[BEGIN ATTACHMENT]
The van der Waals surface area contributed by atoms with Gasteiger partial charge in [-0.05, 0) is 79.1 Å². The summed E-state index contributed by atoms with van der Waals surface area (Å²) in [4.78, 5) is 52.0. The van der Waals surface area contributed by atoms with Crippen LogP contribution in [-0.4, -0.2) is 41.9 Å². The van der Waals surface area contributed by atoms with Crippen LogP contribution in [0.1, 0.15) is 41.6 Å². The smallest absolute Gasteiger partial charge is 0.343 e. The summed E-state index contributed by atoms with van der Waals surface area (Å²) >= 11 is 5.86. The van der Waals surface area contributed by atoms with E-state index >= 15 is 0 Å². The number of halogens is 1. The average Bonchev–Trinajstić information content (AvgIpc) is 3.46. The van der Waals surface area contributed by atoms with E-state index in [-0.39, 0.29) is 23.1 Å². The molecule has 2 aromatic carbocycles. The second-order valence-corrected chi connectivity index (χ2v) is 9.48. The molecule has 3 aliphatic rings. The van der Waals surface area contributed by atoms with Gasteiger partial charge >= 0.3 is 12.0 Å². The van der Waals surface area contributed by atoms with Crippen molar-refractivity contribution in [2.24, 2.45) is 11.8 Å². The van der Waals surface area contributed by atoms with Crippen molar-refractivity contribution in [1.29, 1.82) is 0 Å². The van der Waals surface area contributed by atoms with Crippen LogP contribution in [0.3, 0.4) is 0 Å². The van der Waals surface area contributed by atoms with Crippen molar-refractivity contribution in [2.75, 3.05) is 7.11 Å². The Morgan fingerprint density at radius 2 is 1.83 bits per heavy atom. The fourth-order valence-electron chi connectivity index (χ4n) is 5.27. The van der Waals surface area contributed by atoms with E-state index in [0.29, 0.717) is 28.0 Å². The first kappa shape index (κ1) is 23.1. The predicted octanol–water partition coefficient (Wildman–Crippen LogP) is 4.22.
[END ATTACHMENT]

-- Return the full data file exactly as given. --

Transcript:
The van der Waals surface area contributed by atoms with Gasteiger partial charge in [-0.05, 0) is 79.1 Å². The summed E-state index contributed by atoms with van der Waals surface area (Å²) in [4.78, 5) is 52.0. The van der Waals surface area contributed by atoms with Crippen LogP contribution in [-0.4, -0.2) is 41.9 Å². The van der Waals surface area contributed by atoms with Crippen LogP contribution in [0.1, 0.15) is 41.6 Å². The smallest absolute Gasteiger partial charge is 0.343 e. The summed E-state index contributed by atoms with van der Waals surface area (Å²) >= 11 is 5.86. The van der Waals surface area contributed by atoms with E-state index >= 15 is 0 Å². The number of halogens is 1. The average Bonchev–Trinajstić information content (AvgIpc) is 3.46. The van der Waals surface area contributed by atoms with E-state index in [-0.39, 0.29) is 23.1 Å². The molecule has 2 aromatic carbocycles. The second-order valence-corrected chi connectivity index (χ2v) is 9.48. The molecule has 3 aliphatic rings. The van der Waals surface area contributed by atoms with Gasteiger partial charge >= 0.3 is 12.0 Å². The van der Waals surface area contributed by atoms with Crippen molar-refractivity contribution in [2.24, 2.45) is 11.8 Å². The van der Waals surface area contributed by atoms with Crippen molar-refractivity contribution in [1.29, 1.82) is 0 Å². The van der Waals surface area contributed by atoms with Crippen LogP contribution in [0.3, 0.4) is 0 Å². The van der Waals surface area contributed by atoms with Crippen molar-refractivity contribution in [2.75, 3.05) is 7.11 Å². The Morgan fingerprint density at radius 2 is 1.83 bits per heavy atom. The fourth-order valence-electron chi connectivity index (χ4n) is 5.27. The van der Waals surface area contributed by atoms with E-state index in [0.29, 0.717) is 28.0 Å². The first kappa shape index (κ1) is 23.1. The predicted octanol–water partition coefficient (Wildman–Crippen LogP) is 4.22.